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Alex Ovechkin and the One-Dimensional Offense


Photo: Nate Congleton

Your boy J.P. shared a stat today that worries me: Alex Ovechkin has just one assist during even-strength play this season. As I’ve been ranting all season [no, seriously, a lot, a whole bunch, really], the Ovechkin line has been a one-dimensional threat. Luckily, that single dimension happens to be the best goal-scorer on Earth, so it’s not so bad, but it could be much better.

Alex Ovechkin has fired 91 shots during 5-on-5. He’s scored 11 goals for a solid 12.08% shooting. But while he’s on the ice, other Caps have fired 133 shots, resulting in just one goal. One. That’s 00.75% shooting. Wow.

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Week 9 Snapshot: Scratching, Benching, Winning

Bruce Bennett - Backstrom

“I’m an anteater!” “I, also, am an anteater!” (Photo: Bruce Bennett)

Some time in the last seven days, Adam Oates became unsatisfied with his lineup. Perhaps not winning a game in regulation since November 17th was the reason why; no matter. On the 23rd, Oates scratched Martin Erat, who had requested a trade, from the Toronto Maple Leafs game. In Erat’s spot was Eric Fehr, who played every game this week and recorded three points. On the 29th, Oates restored Jay Beagle, who had not played since October 16th but apparently is in awesome shape, to active service. And with Brooks Laich still laid up with a lower-body injury on Saturday, Martin Erat got his sweater back and reclaimed the spot where he started the season: the 4th line.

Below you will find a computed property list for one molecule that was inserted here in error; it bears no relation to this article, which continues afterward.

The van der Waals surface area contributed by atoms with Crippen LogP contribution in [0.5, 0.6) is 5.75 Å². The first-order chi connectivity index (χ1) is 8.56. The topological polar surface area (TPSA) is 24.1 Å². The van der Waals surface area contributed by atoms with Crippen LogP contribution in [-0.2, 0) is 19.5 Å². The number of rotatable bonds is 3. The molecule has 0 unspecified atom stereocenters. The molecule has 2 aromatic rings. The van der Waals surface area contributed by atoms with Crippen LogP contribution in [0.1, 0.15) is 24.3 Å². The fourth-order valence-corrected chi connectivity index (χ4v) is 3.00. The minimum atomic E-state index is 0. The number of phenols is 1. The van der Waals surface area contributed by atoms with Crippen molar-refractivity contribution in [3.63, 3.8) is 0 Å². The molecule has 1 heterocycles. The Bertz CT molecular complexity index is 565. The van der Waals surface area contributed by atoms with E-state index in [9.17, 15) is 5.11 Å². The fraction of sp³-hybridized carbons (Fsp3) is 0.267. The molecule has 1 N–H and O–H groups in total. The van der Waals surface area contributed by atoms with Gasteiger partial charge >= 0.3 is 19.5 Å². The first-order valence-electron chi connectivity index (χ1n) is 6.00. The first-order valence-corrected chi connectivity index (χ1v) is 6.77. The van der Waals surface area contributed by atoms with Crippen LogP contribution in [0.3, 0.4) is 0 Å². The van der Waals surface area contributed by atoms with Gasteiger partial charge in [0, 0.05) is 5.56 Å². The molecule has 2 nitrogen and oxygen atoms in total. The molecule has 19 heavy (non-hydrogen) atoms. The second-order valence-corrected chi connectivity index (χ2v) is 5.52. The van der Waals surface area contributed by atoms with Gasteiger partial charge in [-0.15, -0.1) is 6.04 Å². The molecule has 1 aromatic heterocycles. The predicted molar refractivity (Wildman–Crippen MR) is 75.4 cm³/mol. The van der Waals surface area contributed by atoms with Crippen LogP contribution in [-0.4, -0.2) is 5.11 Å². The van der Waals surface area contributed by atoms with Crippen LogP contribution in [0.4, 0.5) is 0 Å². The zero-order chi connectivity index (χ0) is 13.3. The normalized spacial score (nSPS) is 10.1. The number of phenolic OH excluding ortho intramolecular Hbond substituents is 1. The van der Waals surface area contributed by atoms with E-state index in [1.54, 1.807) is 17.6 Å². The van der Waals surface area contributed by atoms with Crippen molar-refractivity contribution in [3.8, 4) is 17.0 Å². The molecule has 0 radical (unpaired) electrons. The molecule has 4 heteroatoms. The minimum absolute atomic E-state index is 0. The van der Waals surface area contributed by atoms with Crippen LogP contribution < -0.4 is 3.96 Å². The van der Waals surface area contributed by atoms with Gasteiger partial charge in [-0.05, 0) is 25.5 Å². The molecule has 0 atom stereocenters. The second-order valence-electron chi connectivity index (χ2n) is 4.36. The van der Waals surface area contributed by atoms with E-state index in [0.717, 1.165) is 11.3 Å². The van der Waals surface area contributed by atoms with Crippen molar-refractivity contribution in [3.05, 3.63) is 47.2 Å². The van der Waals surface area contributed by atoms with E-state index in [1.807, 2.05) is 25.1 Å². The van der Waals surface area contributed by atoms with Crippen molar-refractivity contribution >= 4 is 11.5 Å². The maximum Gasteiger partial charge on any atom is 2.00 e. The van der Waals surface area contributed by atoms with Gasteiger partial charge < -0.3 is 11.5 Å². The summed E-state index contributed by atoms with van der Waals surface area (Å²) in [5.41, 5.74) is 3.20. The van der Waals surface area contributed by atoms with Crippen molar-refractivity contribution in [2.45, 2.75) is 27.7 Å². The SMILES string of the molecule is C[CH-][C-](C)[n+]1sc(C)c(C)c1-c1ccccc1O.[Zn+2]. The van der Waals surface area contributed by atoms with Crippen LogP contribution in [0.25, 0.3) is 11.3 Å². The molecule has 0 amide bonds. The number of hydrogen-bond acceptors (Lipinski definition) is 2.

That’s more moving and shaking than we’ve seen all season, and our numbers reflect it. It seems that the Capitals are now motivated to make changes, and some of those changes have already paid off. The losing streak is over, and the even-strength Capitals are stronger than we’ve seen all year.

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Week 8 Snapshot: R.I.P. The Black Hole Line

lupul scoar - Graig Abel

Joffrey wins it. Someone get him some wine. (Photo: Graig Abel)

In last week’s snapshot I said the Caps were facing down a gauntlet in their next four games. The Caps lost 3 of those 4 games. While Alex Ovechkin is doing incredible things and working on what could be a historic season, the team as a whole doesn’t seem to be able to beat the league’s best teams reliably.

In an effort to turn that around, Adam Oates tried a few moves. After a failed attempt to solve the “black hole” line (Troy Brouwer, Brooks Laich, and an unsuspecting victim) by putting Erat at center, he decided to just break it up altogether. That certainly worked against the Leafs and resulting in the Caps dominating puck possession, though I have a feeling the Hershey Bears could have won the possession game against Toronto on Saturday.

It’s likely the team’s fortunes have not changed much this week. Let’s find out why.